Game of Thrones' "Instantaneous Westeros Travel" Fallacy Is Driving Me Insane

TV Features Game of Thrones
Share Tweet Submit Pin
<i>Game of Thrones</i>' "Instantaneous Westeros Travel" Fallacy Is Driving Me Insane

If you’ve been reading Paste’s weekly Game of Thrones reviews—and you should, because they’re the best on the web, no seriously—then you may have seen the following phrase from Shane Ryan this morning: “Writing stinks, show still compelling.”

That’s Game of Thrones in a nutshell right now. It’s become clear that the effect of leaving George R.R. Martin’s careful plotting behind as we race to the show’s conclusion is twofold:

1. More action, plenty of entertaining drama, a breakneck pace, and

2. Corresponding logical lapses in terms of characterization, but especially the nuts and bolts of how the world of Westeros works.

In short, the show is now hurtling along at such a ridiculous pace that the writers simply can’t keep up and craft simultaneous developments of multiple plotlines that make no sense under the most basic of scrutiny. Is it still entertaining? Yes! It damn sure is, and it’s still fun to watch Game of Thrones every week. But at the same time, this has now become the show where you can swim the entire underwater length of a lake while dragging a man in full-body armor, or travel from one end of a freaking continent to the other in the time it would previously have taken Varys to deliver a single pithy speech.

This stuff has been happening all season, especially on the “instantaneous travel” front. It’s had a perceptible effect on shrinking the feel of Westeros as a continent in the minds of the audience—where characters previously would spend time traipsing along the road, or waging campaigns of war across seasons in many locales, they now seem capable of zipping from any location to another within the course of a single episode. It doesn’t matter if it involves circumnavigating the entire continent via the sea, either—characters such as Euron Greyjoy and his fleet are capable of showing up on both the East and West coast of Westeros whenever they please and wherever plot convenience dictates. Tyrion can send a fleet of Unsullied to Casterly Rock on a whim, which is about 3,000 miles by sea. Jon Snow can zip down to Dragonstone via ship, sailing right past Blackwater Bay, with no issues. It’s just at the point now where I assume that anything can happen within the span of a 60-minute Game of Thrones episode. Need someone to walk from King’s Landing to Dorne in time for the end of a dinner party? No problem!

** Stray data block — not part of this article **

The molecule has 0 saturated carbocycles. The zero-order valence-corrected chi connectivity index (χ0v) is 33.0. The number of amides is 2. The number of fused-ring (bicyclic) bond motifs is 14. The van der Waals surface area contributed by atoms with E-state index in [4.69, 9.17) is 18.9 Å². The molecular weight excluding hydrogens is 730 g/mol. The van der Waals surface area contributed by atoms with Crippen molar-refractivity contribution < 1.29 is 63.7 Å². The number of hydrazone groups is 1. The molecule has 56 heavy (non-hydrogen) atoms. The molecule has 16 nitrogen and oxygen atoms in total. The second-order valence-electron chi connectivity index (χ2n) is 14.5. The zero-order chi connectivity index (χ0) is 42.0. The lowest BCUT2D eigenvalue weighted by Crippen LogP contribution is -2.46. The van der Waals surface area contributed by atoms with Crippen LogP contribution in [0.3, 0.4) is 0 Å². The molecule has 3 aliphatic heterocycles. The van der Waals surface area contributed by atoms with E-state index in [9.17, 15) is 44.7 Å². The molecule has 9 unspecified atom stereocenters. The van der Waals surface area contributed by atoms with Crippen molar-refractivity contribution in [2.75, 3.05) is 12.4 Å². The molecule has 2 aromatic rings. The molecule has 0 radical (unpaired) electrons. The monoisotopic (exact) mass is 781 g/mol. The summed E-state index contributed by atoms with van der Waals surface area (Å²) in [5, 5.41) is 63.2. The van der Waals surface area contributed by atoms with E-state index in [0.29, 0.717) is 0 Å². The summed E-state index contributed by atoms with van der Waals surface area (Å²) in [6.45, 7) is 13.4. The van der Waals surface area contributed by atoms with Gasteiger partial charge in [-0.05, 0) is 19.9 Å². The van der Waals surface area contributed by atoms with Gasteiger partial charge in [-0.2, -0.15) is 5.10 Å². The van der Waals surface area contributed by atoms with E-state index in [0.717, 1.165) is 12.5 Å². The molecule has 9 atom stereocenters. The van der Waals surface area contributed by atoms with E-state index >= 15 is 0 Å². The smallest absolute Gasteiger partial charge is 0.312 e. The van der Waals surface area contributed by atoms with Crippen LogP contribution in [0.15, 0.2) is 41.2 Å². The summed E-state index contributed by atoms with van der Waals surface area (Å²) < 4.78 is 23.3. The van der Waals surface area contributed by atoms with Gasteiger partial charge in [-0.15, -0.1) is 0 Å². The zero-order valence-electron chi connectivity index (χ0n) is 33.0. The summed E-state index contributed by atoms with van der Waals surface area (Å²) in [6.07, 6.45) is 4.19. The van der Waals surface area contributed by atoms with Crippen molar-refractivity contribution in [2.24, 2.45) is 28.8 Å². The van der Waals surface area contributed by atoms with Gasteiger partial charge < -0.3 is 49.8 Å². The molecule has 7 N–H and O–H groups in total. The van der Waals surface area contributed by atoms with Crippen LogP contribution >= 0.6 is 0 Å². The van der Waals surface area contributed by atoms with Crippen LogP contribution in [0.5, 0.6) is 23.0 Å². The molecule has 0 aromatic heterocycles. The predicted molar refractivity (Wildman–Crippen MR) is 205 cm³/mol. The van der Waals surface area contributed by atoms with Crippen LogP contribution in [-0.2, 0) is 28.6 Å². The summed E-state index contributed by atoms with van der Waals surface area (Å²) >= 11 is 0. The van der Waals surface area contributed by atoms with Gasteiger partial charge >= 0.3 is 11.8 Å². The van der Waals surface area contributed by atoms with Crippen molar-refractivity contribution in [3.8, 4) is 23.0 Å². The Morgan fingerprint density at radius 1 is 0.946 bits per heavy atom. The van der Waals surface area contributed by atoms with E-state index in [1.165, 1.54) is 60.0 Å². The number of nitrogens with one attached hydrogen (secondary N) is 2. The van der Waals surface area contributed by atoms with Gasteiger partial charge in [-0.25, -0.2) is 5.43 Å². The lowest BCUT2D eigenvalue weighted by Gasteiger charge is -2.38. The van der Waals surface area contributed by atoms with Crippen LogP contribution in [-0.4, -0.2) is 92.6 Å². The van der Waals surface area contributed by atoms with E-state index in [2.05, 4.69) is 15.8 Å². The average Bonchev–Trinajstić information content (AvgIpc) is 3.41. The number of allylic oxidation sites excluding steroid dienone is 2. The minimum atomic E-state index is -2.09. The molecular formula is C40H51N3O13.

But never, never in this season has the instantaneous travel issue been so perfectly crystallized in a single example as it was in Sunday’s “Beyond the Wall.” The entire sequence of events involved in the surrounding of Jon’s Magnificent Seven (plus nameless wildling extras who are only there to provide a body count) and the arrival of Dany and her dragons were so logic-eradicating that they beg for a more detailed examination. So let’s see what we can deduce here.

First, to head off the obvious criticism of this endeavor: Yes, we realize the reason for script holes such as impossible travel times is for the sake of entertainment. No, audiences don’t want to watch ships sail in real time, or weeks of walking between cities. What we’re criticizing here is poor screenwriting, in the sense that they keep writing characters into situations where the story requires they do things the audience understands are either stupid or impossible. If you’re a screenwriter and you want Dany to fly north of the wall, you can do that—but you shouldn’t let the audience have a good idea of how long Jon Snow and his fighters are waiting for her to arrive, or else you’re inviting them to do the basic math that shows your screenwriting to be full of holes. Good screenwriting protects itself by using uncertainty to cover such gaps—you’re always supposed to be able to say something like “Well, we don’t know how long the Millennium Falcon was in hyperspace.” This season of Game of Thrones ignores those tenets of logical screenwriting, which we’ll explain below.

Gendry, Ravens and Dragons

Okay, so the first thing we should determine is “What is the most reasonable estimate of how long Jon and his band of heroes were camped out on that rock, waiting for dragon rescue?”

His group left Eastwatch and journeyed north—for how long, we don’t know, except that the longer and further they went north, the more ridiculous it is that this timeline can work out. Upon capturing their wight, they become aware that the army of the dead is moving in on them, so they tell Gendry to run his ass back to the wall and send a raven to Dany, all the way down in Dragonstone.